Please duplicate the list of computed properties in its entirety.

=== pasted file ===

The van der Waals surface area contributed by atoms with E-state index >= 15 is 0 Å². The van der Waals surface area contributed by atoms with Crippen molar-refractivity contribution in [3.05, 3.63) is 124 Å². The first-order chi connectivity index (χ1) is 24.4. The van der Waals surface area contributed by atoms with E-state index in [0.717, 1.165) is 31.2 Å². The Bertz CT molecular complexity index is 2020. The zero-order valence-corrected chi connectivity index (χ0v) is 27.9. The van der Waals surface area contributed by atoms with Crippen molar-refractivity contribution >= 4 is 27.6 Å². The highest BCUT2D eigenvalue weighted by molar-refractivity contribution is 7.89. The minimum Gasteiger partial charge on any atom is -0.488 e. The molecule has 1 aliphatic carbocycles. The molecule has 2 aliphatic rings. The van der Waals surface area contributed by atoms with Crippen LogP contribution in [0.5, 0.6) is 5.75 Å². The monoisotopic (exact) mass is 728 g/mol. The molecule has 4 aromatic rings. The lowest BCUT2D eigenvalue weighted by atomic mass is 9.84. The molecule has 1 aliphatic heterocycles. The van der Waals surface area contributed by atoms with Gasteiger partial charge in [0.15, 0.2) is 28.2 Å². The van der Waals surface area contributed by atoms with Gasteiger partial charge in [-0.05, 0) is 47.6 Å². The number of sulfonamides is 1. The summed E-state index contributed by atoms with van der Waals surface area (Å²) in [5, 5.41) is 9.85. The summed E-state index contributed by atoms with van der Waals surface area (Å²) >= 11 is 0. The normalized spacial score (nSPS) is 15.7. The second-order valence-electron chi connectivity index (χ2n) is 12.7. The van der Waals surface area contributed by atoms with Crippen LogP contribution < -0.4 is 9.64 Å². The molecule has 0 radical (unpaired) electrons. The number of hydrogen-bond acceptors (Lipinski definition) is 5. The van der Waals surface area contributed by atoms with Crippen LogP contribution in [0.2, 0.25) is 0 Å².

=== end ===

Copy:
The van der Waals surface area contributed by atoms with E-state index >= 15 is 0 Å². The van der Waals surface area contributed by atoms with Crippen molar-refractivity contribution in [3.05, 3.63) is 124 Å². The first-order chi connectivity index (χ1) is 24.4. The van der Waals surface area contributed by atoms with E-state index in [0.717, 1.165) is 31.2 Å². The Bertz CT molecular complexity index is 2020. The zero-order valence-corrected chi connectivity index (χ0v) is 27.9. The van der Waals surface area contributed by atoms with Crippen molar-refractivity contribution >= 4 is 27.6 Å². The highest BCUT2D eigenvalue weighted by molar-refractivity contribution is 7.89. The minimum Gasteiger partial charge on any atom is -0.488 e. The molecule has 1 aliphatic carbocycles. The molecule has 2 aliphatic rings. The van der Waals surface area contributed by atoms with Crippen LogP contribution in [0.5, 0.6) is 5.75 Å². The monoisotopic (exact) mass is 728 g/mol. The molecule has 4 aromatic rings. The lowest BCUT2D eigenvalue weighted by atomic mass is 9.84. The molecule has 1 aliphatic heterocycles. The van der Waals surface area contributed by atoms with Gasteiger partial charge in [0.15, 0.2) is 28.2 Å². The van der Waals surface area contributed by atoms with Gasteiger partial charge in [-0.05, 0) is 47.6 Å². The number of sulfonamides is 1. The summed E-state index contributed by atoms with van der Waals surface area (Å²) in [5, 5.41) is 9.85. The summed E-state index contributed by atoms with van der Waals surface area (Å²) >= 11 is 0. The normalized spacial score (nSPS) is 15.7. The second-order valence-electron chi connectivity index (χ2n) is 12.7. The van der Waals surface area contributed by atoms with Crippen LogP contribution < -0.4 is 9.64 Å². The molecule has 0 radical (unpaired) electrons. The number of hydrogen-bond acceptors (Lipinski definition) is 5. The van der Waals surface area contributed by atoms with Crippen LogP contribution in [0.2, 0.25) is 0 Å².